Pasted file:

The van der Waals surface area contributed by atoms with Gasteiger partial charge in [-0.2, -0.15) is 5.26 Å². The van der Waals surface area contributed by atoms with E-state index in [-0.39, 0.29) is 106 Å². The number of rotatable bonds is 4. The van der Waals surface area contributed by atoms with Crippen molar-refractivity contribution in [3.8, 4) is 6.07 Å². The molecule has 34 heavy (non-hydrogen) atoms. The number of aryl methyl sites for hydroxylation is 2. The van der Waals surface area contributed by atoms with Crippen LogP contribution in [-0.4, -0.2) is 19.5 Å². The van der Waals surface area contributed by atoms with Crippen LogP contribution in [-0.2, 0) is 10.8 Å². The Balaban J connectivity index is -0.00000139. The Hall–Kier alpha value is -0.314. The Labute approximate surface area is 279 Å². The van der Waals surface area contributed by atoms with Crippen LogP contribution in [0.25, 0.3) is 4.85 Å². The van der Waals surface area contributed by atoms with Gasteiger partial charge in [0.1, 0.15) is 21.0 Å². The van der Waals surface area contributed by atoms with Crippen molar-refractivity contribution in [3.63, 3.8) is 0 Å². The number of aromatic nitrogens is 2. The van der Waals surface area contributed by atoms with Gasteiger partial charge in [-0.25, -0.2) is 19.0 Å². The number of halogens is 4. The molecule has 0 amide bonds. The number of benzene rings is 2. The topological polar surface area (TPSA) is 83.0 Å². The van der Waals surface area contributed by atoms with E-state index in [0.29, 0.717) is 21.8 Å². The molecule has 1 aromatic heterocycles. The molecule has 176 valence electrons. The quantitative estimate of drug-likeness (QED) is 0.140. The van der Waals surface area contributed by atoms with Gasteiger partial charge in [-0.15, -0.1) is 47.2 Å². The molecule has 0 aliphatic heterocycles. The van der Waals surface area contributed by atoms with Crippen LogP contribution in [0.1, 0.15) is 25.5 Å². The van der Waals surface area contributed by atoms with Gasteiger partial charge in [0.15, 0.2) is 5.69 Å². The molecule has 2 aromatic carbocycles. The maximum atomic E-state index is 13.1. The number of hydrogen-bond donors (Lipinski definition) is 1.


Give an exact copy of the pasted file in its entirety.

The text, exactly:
The van der Waals surface area contributed by atoms with Gasteiger partial charge in [-0.2, -0.15) is 5.26 Å². The van der Waals surface area contributed by atoms with E-state index in [-0.39, 0.29) is 106 Å². The number of rotatable bonds is 4. The van der Waals surface area contributed by atoms with Crippen molar-refractivity contribution in [3.8, 4) is 6.07 Å². The molecule has 34 heavy (non-hydrogen) atoms. The number of aryl methyl sites for hydroxylation is 2. The van der Waals surface area contributed by atoms with Crippen LogP contribution in [-0.4, -0.2) is 19.5 Å². The van der Waals surface area contributed by atoms with Crippen LogP contribution in [-0.2, 0) is 10.8 Å². The Balaban J connectivity index is -0.00000139. The Hall–Kier alpha value is -0.314. The Labute approximate surface area is 279 Å². The van der Waals surface area contributed by atoms with Crippen LogP contribution in [0.25, 0.3) is 4.85 Å². The van der Waals surface area contributed by atoms with Gasteiger partial charge in [0.1, 0.15) is 21.0 Å². The van der Waals surface area contributed by atoms with Crippen molar-refractivity contribution in [3.63, 3.8) is 0 Å². The number of aromatic nitrogens is 2. The van der Waals surface area contributed by atoms with Gasteiger partial charge in [-0.25, -0.2) is 19.0 Å². The number of halogens is 4. The molecule has 0 amide bonds. The number of benzene rings is 2. The topological polar surface area (TPSA) is 83.0 Å². The van der Waals surface area contributed by atoms with E-state index in [0.29, 0.717) is 21.8 Å². The molecule has 1 aromatic heterocycles. The molecule has 176 valence electrons. The quantitative estimate of drug-likeness (QED) is 0.140. The van der Waals surface area contributed by atoms with Gasteiger partial charge in [-0.15, -0.1) is 47.2 Å². The molecule has 0 aliphatic heterocycles. The van der Waals surface area contributed by atoms with Crippen LogP contribution in [0.1, 0.15) is 25.5 Å². The van der Waals surface area contributed by atoms with Gasteiger partial charge in [0.15, 0.2) is 5.69 Å². The molecule has 2 aromatic carbocycles. The maximum atomic E-state index is 13.1. The number of hydrogen-bond donors (Lipinski definition) is 1.